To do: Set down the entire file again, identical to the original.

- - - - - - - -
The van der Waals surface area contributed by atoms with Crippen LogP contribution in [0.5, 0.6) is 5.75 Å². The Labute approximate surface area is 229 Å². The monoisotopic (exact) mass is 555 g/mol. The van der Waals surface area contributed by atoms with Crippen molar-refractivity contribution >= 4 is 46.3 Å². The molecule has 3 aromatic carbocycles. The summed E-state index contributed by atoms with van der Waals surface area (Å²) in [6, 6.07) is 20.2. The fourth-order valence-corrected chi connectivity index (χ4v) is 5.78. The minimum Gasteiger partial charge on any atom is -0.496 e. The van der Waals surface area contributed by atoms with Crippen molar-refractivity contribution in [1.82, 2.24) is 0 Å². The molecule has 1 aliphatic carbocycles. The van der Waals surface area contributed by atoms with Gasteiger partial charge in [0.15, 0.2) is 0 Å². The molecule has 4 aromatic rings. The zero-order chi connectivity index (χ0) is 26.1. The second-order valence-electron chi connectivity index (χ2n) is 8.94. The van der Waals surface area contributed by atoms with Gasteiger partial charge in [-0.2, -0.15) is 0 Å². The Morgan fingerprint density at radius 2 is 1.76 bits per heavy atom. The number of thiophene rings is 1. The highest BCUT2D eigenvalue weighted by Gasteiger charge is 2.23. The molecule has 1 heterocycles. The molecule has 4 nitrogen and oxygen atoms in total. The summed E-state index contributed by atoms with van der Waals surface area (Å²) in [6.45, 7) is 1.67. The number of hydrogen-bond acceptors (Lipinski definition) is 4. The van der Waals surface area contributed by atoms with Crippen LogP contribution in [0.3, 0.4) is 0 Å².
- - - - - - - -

The van der Waals surface area contributed by atoms with Crippen LogP contribution in [0.5, 0.6) is 5.75 Å². The Labute approximate surface area is 229 Å². The monoisotopic (exact) mass is 555 g/mol. The van der Waals surface area contributed by atoms with Crippen molar-refractivity contribution >= 4 is 46.3 Å². The molecule has 3 aromatic carbocycles. The summed E-state index contributed by atoms with van der Waals surface area (Å²) in [6, 6.07) is 20.2. The fourth-order valence-corrected chi connectivity index (χ4v) is 5.78. The minimum Gasteiger partial charge on any atom is -0.496 e. The van der Waals surface area contributed by atoms with Crippen molar-refractivity contribution in [1.82, 2.24) is 0 Å². The molecule has 1 aliphatic carbocycles. The van der Waals surface area contributed by atoms with Gasteiger partial charge in [0.15, 0.2) is 0 Å². The molecule has 4 aromatic rings. The zero-order chi connectivity index (χ0) is 26.1. The second-order valence-electron chi connectivity index (χ2n) is 8.94. The van der Waals surface area contributed by atoms with Gasteiger partial charge in [-0.2, -0.15) is 0 Å². The Morgan fingerprint density at radius 2 is 1.76 bits per heavy atom. The number of thiophene rings is 1. The highest BCUT2D eigenvalue weighted by Gasteiger charge is 2.23. The molecule has 1 heterocycles. The molecule has 4 nitrogen and oxygen atoms in total. The summed E-state index contributed by atoms with van der Waals surface area (Å²) in [6.45, 7) is 1.67. The number of hydrogen-bond acceptors (Lipinski definition) is 4. The van der Waals surface area contributed by atoms with Crippen LogP contribution in [0.3, 0.4) is 0 Å².